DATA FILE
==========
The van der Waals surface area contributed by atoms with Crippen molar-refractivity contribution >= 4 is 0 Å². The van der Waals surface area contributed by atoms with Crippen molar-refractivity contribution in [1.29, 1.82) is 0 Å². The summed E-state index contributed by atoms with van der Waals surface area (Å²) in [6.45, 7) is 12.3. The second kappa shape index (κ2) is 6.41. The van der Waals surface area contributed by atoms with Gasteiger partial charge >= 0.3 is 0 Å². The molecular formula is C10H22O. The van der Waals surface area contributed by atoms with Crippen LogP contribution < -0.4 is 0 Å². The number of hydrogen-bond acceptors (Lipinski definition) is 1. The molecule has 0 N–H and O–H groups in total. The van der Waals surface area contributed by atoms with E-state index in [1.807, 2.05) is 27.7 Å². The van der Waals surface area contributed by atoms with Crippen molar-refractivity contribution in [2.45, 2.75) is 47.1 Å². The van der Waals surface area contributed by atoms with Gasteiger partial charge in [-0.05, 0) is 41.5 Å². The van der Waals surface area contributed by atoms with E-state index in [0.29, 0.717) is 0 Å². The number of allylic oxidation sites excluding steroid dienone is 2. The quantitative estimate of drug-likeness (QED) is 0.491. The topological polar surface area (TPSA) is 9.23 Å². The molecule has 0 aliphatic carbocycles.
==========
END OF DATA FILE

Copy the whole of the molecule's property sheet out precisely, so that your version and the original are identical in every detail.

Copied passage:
The van der Waals surface area contributed by atoms with Crippen molar-refractivity contribution >= 4 is 0 Å². The van der Waals surface area contributed by atoms with Crippen molar-refractivity contribution in [1.29, 1.82) is 0 Å². The summed E-state index contributed by atoms with van der Waals surface area (Å²) in [6.45, 7) is 12.3. The second kappa shape index (κ2) is 6.41. The van der Waals surface area contributed by atoms with Gasteiger partial charge >= 0.3 is 0 Å². The molecular formula is C10H22O. The van der Waals surface area contributed by atoms with Crippen LogP contribution < -0.4 is 0 Å². The number of hydrogen-bond acceptors (Lipinski definition) is 1. The molecule has 0 N–H and O–H groups in total. The van der Waals surface area contributed by atoms with E-state index in [1.807, 2.05) is 27.7 Å². The van der Waals surface area contributed by atoms with Crippen molar-refractivity contribution in [2.45, 2.75) is 47.1 Å². The van der Waals surface area contributed by atoms with Gasteiger partial charge in [-0.05, 0) is 41.5 Å². The van der Waals surface area contributed by atoms with E-state index in [0.29, 0.717) is 0 Å². The number of allylic oxidation sites excluding steroid dienone is 2. The quantitative estimate of drug-likeness (QED) is 0.491. The topological polar surface area (TPSA) is 9.23 Å². The molecule has 0 aliphatic carbocycles.